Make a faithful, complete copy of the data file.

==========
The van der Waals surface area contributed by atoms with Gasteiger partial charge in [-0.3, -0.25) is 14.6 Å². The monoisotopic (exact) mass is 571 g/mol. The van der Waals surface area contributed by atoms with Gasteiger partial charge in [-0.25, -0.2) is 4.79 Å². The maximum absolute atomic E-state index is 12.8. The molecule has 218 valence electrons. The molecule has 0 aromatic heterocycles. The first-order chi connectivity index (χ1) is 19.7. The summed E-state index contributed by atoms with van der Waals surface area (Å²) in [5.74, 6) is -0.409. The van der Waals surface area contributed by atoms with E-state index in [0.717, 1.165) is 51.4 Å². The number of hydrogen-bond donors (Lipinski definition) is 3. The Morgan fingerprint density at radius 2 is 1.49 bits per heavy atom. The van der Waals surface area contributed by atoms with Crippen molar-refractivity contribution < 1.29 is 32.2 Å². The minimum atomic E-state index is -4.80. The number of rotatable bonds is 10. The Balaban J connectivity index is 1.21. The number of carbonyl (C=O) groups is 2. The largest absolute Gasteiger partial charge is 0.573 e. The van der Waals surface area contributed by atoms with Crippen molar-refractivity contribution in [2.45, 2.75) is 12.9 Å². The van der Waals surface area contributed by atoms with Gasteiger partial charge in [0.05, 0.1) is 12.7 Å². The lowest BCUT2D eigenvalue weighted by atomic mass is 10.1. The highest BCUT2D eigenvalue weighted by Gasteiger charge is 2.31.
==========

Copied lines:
The van der Waals surface area contributed by atoms with Gasteiger partial charge in [-0.3, -0.25) is 14.6 Å². The monoisotopic (exact) mass is 571 g/mol. The van der Waals surface area contributed by atoms with Gasteiger partial charge in [-0.25, -0.2) is 4.79 Å². The maximum absolute atomic E-state index is 12.8. The molecule has 218 valence electrons. The molecule has 0 aromatic heterocycles. The first-order chi connectivity index (χ1) is 19.7. The summed E-state index contributed by atoms with van der Waals surface area (Å²) in [5.74, 6) is -0.409. The van der Waals surface area contributed by atoms with E-state index in [0.717, 1.165) is 51.4 Å². The number of hydrogen-bond donors (Lipinski definition) is 3. The Morgan fingerprint density at radius 2 is 1.49 bits per heavy atom. The van der Waals surface area contributed by atoms with Crippen molar-refractivity contribution < 1.29 is 32.2 Å². The minimum atomic E-state index is -4.80. The number of rotatable bonds is 10. The Balaban J connectivity index is 1.21. The number of carbonyl (C=O) groups is 2. The largest absolute Gasteiger partial charge is 0.573 e. The van der Waals surface area contributed by atoms with Crippen molar-refractivity contribution in [2.45, 2.75) is 12.9 Å². The van der Waals surface area contributed by atoms with Gasteiger partial charge in [0.05, 0.1) is 12.7 Å². The lowest BCUT2D eigenvalue weighted by atomic mass is 10.1. The highest BCUT2D eigenvalue weighted by Gasteiger charge is 2.31.